NYBC worked with numerous stakeholders during the subsequent years to enact the Safe Passing Law, Safe Routes To School and develop Complete Streets legislation - all of which help lay the foundation for more and safer bicycling in NYS. 2011 saw the culmination of NYBC’s multi-year effort to establish a Complete Streets Law to guide the efforts of municipalities around the state. These laws paved the way for further public and private collaboration to improve safe cycling around New York State. NYBC members have always been instrumental in alerting elected officials to the need for more, better, and safer communities.

2012 - present

Through continued funding by GTSC as well as our other fund-raising efforts, NYBC has developed an extensive array of bicycle and pedestrian education and safety materials. To date, NYBC education instructors, board members and volunteers have delivered hundreds of presentations around the state to a wide range of audiences – from local advocacy groups, bike clubs, and schools to key planning, engineering, and education staff within all levels of governmental entities. NYBC has expanded the Education staff and deployed seasonal Safety Ambassadors to localities with higher instances of bicyclist/pedestrian and vehicle conflicts such as Western New York, Central New York, and Long Island.

NYBC continues to partner with local grassroots advocacy organizations to support their initiatives at the community level as well as bring larger issues to the attention of state legislators on behalf of New Yorkers everywhere. Local community impact projects are in-process statewide and we have worked closely with NYSERDA to develop and deploy a Complete Streets Curriculum for local and regional planners and agencies to ensure bicyclists and pedestrians are included in transportation plans.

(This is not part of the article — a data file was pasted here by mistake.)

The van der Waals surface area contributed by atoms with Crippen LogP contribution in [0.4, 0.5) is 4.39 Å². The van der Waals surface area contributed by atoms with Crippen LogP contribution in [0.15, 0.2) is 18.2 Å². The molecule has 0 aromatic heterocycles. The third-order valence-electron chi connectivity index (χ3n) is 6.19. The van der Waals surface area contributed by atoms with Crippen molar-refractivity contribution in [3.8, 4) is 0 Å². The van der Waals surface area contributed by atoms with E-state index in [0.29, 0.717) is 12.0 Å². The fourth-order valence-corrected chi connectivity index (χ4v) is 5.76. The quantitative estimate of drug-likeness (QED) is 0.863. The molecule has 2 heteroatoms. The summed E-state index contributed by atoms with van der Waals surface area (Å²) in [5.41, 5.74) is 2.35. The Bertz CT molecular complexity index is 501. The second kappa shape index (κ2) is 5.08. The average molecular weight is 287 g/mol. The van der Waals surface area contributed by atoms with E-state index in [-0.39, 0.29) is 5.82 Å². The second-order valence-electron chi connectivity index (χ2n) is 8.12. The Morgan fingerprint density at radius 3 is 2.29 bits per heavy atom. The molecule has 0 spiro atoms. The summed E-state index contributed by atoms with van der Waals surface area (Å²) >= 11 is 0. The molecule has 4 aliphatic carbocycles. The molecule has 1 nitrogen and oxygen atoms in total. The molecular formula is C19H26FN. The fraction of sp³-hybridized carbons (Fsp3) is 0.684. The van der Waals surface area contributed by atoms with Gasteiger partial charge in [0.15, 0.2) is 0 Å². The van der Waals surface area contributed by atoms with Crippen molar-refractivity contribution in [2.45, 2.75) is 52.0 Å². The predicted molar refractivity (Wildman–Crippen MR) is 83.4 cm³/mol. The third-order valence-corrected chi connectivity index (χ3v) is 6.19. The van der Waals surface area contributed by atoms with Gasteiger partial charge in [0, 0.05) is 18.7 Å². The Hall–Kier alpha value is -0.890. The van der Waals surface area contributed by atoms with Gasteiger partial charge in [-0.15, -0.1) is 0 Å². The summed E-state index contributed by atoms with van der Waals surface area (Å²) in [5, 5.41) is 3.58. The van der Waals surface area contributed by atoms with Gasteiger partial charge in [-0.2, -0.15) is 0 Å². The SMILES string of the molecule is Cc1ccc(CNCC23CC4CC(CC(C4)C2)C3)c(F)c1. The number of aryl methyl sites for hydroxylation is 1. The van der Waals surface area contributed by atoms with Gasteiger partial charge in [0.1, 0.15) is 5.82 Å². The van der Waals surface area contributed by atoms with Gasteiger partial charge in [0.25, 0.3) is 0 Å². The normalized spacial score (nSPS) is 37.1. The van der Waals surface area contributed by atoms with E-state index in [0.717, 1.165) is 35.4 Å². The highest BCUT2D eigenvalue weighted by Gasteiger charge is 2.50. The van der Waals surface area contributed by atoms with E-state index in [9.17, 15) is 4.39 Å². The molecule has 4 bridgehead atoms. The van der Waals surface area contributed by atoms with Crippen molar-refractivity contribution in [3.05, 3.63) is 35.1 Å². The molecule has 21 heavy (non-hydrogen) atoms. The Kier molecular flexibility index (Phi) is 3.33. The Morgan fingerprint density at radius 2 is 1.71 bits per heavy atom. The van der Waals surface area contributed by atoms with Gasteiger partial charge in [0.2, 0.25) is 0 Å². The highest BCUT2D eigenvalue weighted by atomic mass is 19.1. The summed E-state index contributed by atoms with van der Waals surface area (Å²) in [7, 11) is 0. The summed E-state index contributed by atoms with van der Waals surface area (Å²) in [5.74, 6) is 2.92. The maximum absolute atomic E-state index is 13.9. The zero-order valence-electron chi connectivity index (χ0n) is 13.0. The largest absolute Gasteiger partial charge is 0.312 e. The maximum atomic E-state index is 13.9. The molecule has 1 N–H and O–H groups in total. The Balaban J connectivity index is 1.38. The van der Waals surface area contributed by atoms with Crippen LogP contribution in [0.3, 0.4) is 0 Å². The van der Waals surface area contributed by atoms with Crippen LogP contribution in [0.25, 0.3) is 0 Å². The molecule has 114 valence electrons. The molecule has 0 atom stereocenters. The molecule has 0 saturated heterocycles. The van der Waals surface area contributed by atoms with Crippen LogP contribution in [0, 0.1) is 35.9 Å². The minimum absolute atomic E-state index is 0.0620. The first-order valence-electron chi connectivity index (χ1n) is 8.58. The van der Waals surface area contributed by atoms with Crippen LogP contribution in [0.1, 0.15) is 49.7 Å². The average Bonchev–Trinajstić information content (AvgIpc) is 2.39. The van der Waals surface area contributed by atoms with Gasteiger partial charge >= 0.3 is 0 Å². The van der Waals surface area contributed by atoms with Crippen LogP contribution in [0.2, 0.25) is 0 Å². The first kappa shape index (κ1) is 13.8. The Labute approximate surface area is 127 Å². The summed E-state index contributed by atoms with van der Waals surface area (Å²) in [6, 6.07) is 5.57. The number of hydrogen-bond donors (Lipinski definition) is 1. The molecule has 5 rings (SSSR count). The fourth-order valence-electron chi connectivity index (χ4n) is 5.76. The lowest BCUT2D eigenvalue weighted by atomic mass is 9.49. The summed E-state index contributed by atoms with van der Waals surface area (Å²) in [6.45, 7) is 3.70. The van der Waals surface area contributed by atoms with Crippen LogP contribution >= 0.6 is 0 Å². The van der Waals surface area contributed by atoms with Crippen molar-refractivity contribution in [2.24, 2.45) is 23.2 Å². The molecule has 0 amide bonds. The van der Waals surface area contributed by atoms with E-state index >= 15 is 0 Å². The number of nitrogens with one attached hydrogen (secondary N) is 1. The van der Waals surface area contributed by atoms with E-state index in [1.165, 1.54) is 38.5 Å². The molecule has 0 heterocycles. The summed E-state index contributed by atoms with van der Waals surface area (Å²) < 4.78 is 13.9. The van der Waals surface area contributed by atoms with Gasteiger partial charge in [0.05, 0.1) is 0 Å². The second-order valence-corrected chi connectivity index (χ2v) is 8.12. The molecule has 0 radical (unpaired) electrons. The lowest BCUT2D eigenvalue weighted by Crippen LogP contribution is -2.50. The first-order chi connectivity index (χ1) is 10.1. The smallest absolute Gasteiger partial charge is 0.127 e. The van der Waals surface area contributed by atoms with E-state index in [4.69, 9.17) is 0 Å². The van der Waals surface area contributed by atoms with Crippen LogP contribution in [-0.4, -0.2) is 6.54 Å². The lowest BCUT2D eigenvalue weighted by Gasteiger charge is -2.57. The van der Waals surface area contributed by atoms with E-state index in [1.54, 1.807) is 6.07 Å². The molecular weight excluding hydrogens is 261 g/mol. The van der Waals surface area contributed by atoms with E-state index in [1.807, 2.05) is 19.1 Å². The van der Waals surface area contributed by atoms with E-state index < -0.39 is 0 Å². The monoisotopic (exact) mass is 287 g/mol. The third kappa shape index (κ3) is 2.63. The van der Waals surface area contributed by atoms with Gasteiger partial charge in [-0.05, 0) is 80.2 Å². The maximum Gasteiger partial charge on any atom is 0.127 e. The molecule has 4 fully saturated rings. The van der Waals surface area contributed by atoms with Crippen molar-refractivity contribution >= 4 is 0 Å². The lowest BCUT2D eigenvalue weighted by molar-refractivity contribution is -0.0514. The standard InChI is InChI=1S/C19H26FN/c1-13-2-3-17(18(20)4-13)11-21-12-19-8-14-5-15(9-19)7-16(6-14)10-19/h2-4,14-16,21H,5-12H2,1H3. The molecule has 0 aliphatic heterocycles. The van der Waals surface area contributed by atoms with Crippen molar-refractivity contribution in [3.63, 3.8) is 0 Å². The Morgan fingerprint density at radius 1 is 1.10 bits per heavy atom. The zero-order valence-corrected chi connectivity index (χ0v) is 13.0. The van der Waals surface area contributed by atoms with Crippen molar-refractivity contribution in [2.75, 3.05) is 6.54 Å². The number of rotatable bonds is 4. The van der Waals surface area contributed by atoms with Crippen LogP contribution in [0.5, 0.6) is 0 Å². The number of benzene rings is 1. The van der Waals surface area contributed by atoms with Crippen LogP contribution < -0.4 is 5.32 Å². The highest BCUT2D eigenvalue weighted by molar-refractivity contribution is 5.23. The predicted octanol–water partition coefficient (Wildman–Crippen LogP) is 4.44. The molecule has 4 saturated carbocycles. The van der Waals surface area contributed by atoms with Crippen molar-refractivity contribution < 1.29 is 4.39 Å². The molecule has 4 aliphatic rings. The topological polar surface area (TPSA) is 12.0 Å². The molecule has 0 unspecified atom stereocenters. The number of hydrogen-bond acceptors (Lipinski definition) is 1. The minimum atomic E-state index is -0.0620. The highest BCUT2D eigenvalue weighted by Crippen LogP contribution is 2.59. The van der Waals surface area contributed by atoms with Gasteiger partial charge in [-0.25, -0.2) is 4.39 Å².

NYBC continues to champion campaigns such as defining 3 feet as the minimum safe passing distance to give a bicyclist when overtaking on the road, increased penalties for drivers involved in “hit and run” crashes and creating stronger bike and pedestrian curriculum on the New York State driver’s exam. We are also continuing our work on the final phase of the Empire State Trail extension on Long Island.

Our most recent legislative and advocacy achievements include passing of law to make clear definitions of e-bikes in New York, successfully achieving Bikes on Board of trains. Additional campaigns include bike education focused in underserved communities throughout the state and creating a state fund for Complete Streets projects.

NYBC is also enlisted by local governments as a consultant to promote economic development through bike-based tourism. NYBC monitors progress at the statewide level using Bike Friendly Communities criteria developed by the League of American Bicyclists.

Throughout our history, NYBC has depended on passionate volunteers and members to fund and support the overarching vision of when bicyclists and pedestrians are safe, respected, and fully integrated into the transportation system. If you are not already a member, take a moment to be part of the solution. Together we are building a more bike-friendly New York.